Editor’s Note: This comic contains adult material and themes. Correspondingly, this review is SFW, but not for kids.
Okay, maybe it’s not the diary of an insane clown, per se, but upon opening it you might think you’ve picked up the notebook from Se7en. Scribbly handwriting, pictures of insects with tits, some kind of dog.
Kidding though! Creative types always have craziness of some kind, which is why we like what they make. Schadenfreude. That’s what the Germans call it when an artist tries to get paid for their work, right? (No offense to artists, I have a few in the family.) When Barbara Neibart set out to make Wild Life, it seems she leveraged her own neuroticism to great effect. What she’s made is a journal of her thoughts on her divorce, recent sexual escapades (sexcapades?), along with her fears and hopes and insecurities, all the while interspersing these thoughts with doodles of animals and insects and naked people. Most of them with tits.
It’s a journal reminiscent of more mainstream authors like, say, Erma Bombeck, who made a living making lighthearted comedy using women’s problems as their source material–though with a modest quantity of self-loathing thrown in. From my perspective a lot of it was somewhat accessible–I mean, having the opposite body parts makes it difficult to relate to a woman going through a divorce, sagging boobs and menopause, but for the most part I felt I could empathize, if only in an abstract way.
Some of the stories she writes amusing, though without the sex they might sound like Reader’s Digest comedy (I mean, bugs giving out dating advice, you know.). Other stories are a bit funnier and less tame, like her dilemma over how to prevent used condoms from getting dragged all over her driveway by passing dogs. But then, I like this more because Barbara’s peeling open her brain to show us what races through her head as she deals with her problems. She lets her guard down and lets us see all the hand-wringing and brain-wracking underneath, and it can get you to sympathize pretty easily. That might help you understand and enjoy her jokes better.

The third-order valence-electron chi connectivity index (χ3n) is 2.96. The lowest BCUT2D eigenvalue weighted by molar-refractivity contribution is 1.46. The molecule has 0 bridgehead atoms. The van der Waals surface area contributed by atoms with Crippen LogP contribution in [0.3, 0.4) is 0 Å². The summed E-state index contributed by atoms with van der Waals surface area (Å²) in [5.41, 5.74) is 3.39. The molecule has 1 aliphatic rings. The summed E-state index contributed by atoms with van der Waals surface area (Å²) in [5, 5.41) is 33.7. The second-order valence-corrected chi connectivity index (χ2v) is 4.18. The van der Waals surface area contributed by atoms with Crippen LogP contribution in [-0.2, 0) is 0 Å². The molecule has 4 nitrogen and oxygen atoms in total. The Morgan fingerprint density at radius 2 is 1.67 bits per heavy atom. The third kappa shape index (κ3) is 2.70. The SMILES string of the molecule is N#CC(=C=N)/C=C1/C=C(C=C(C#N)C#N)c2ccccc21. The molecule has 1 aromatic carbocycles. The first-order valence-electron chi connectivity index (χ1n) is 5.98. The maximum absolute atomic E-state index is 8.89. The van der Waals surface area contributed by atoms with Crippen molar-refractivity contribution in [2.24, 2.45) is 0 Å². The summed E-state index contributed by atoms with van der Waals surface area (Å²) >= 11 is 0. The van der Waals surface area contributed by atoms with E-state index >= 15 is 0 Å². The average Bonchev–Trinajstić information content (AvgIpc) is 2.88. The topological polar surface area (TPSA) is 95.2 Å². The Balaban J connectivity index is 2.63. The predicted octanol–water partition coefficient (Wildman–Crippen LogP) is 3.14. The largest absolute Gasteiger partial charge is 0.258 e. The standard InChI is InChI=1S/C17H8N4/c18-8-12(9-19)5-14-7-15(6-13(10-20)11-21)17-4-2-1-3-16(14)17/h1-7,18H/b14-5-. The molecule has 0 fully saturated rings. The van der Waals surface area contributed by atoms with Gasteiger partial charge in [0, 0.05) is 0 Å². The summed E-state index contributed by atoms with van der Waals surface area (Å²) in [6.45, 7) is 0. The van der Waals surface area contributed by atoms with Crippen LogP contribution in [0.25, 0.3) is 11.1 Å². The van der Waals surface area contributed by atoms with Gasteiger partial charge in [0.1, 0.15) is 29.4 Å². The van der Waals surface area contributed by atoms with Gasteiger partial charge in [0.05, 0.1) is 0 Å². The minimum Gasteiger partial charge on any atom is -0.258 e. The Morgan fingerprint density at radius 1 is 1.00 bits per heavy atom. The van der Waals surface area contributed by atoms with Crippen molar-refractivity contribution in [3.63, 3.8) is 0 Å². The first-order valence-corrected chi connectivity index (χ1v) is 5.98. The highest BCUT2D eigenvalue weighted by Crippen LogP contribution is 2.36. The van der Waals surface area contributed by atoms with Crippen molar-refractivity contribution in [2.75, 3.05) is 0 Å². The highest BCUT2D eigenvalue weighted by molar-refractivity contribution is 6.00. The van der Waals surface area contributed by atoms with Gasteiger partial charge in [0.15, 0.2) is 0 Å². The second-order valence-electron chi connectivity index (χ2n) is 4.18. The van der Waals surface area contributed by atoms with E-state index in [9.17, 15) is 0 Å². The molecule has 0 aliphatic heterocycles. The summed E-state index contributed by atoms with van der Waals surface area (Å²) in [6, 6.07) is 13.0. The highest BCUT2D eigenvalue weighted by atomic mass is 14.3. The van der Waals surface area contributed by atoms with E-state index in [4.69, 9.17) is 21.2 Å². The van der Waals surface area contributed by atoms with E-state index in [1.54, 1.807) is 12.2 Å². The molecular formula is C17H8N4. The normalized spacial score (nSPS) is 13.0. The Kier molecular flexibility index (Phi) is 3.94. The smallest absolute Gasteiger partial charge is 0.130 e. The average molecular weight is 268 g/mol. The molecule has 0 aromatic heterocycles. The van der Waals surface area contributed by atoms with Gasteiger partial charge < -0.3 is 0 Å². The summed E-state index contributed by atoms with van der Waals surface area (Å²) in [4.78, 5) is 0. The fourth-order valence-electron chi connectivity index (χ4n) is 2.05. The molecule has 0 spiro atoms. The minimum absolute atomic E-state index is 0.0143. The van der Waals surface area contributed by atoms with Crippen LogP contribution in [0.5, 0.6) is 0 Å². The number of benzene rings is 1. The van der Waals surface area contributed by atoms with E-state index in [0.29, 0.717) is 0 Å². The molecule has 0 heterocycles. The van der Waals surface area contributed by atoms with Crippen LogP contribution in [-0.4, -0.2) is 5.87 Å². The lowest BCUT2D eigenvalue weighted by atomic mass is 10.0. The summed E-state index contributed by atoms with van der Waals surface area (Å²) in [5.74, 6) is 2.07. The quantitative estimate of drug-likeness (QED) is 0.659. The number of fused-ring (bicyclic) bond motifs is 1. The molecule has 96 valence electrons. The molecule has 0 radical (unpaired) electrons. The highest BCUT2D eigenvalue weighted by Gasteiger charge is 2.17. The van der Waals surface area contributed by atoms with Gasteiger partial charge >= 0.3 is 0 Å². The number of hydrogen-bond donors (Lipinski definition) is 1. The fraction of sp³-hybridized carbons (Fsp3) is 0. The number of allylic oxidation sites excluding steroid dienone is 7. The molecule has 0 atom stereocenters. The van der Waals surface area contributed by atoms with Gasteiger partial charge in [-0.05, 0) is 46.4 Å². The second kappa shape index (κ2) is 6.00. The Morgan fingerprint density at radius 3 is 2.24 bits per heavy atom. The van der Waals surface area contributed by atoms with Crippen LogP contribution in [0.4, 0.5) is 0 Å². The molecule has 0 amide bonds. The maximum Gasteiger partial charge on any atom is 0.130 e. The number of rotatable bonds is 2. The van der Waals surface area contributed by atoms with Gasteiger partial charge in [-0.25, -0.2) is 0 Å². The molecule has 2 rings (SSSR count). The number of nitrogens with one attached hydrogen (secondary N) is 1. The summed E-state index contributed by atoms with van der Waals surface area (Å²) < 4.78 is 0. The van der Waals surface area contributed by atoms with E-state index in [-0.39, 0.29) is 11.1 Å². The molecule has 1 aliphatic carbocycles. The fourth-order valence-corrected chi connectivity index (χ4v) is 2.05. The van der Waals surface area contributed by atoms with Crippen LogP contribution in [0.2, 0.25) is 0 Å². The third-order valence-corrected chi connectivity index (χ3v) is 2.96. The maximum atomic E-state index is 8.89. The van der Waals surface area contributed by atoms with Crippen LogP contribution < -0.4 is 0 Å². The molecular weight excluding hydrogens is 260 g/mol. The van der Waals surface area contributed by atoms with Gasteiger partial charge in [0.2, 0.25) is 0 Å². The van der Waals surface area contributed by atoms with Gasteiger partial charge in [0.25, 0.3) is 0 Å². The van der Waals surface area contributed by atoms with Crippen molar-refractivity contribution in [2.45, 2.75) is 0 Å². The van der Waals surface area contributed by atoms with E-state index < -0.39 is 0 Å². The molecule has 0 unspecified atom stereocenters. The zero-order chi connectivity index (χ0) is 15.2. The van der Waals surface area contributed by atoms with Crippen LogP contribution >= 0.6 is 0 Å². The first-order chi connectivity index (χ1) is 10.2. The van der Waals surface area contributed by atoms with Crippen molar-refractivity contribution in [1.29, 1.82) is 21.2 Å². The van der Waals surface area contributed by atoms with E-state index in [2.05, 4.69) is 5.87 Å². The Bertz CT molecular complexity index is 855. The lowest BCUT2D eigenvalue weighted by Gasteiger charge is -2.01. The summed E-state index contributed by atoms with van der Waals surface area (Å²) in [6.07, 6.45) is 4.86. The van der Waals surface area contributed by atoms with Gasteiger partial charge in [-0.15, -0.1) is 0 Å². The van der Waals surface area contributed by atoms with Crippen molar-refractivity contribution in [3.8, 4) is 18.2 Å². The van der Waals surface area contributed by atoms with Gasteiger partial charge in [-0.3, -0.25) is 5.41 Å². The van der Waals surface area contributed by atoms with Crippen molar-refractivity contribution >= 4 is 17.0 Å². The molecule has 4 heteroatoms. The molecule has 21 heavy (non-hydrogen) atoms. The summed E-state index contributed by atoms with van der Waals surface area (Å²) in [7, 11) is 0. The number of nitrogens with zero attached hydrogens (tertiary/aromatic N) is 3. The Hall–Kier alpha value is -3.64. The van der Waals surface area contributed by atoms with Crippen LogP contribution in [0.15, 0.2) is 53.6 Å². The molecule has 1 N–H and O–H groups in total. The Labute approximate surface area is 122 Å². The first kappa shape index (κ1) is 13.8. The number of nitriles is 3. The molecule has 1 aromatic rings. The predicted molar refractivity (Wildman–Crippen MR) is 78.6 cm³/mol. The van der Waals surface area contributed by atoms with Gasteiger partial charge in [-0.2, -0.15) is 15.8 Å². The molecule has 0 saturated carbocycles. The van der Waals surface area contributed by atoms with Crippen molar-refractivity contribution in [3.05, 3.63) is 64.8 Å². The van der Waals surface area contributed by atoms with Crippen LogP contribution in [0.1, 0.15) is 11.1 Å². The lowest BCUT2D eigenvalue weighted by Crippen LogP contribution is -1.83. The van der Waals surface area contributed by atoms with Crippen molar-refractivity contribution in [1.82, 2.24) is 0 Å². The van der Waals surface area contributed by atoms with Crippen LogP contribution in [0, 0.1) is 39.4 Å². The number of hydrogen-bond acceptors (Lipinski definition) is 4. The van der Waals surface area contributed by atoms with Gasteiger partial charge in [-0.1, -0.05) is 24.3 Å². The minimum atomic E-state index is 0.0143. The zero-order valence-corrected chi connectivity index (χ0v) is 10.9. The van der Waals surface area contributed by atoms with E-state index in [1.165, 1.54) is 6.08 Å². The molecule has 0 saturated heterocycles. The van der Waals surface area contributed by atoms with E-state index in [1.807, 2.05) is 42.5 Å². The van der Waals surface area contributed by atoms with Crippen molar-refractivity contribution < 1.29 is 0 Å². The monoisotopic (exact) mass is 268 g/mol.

I do really like how she’s integrated bugs as an allegory for relationships. When you think about it, human relationships can be really weird, and sometimes it seems like insects know what they’re doing, even when they’re gnawing each other’s heads off after sex. She seeks solace in knowing that the biosphere has different ideas on what makes a relationship good- some animals are monogamous, some animals screw and die right after. Maybe we’re weird because one person menstruates and carries babies and the other one’s role is to just stick the key in the ignition, and maybe bugs are the ones who got it right. At any rate, her knowledge on insects provides a fascinating avenue for seeing how she copes with her stress.
I wouldn’t call it a traditional comic book or graphic novel, since the pictures don’t really tell much of a story by themselves, but it’s certainly a graphic work. The illustrations give us insight into the author’s state of mind. By now it should be clear she has a thing for bugs. They’re in lingerie a lot, too. Sometimes she’ll draw other animals and people (in lingerie) but mostly she sticks to bugs. I like how she uses them, in that you can tell her mood from what she draws–the example coming to mind of a beetle she draws shortly after a breakup, describing its protective shell as a not-so-subtle allegory for her own vulnerability. The goofy faces and proportions these doodles have serve to undercut the sensitive material and numb the emotional impact as she details breakups, her feelings of sexual inadequacy and her fear of social obsolescence.
The drawings themselves look more like doodles than standard graphic novel fare, so they’re not too extravagant. Light lines and simple shapes give it a very cartoony feeling, and the watercolors give it an appealing look. Very appropriate for a journal. Even with such a simple style that often looks like scribbles, though, she’s not afraid to blend her colors and do some decently complicated shading, transitioning from light colors to darker ones seamlessly when she wants to. The art does an excellent job, then, of conveying her hidden skills–certainly she could bust out a landscape painting if she wanted to, but this is mostly just a low-impact workout. Bright, colorful, goofy. I think those three words encapsulate the style perfectly.
It might seem derivative when you break it down into its component parts, but together it’s a nice read. Sometimes the most interesting stories are the things we scribble on to the page when we’re winging it. Looking into Neibart’s brain proves to be a good use of stream-of-consciousness narrative and provides some good gems. In this day and age I think sex humor is a bit overplayed, but don’t let that stop you. I recommend it based on taste- if it strikes your fancy, pick it up.
TL;DR: Barbara Neibart has taken a personal journal and turned it into a graphic novel of sex, humor, bugs and fear, and has made something at once relateable and amusing.
A review copy of Wild Live was graciously provided to Spandexless by the creator.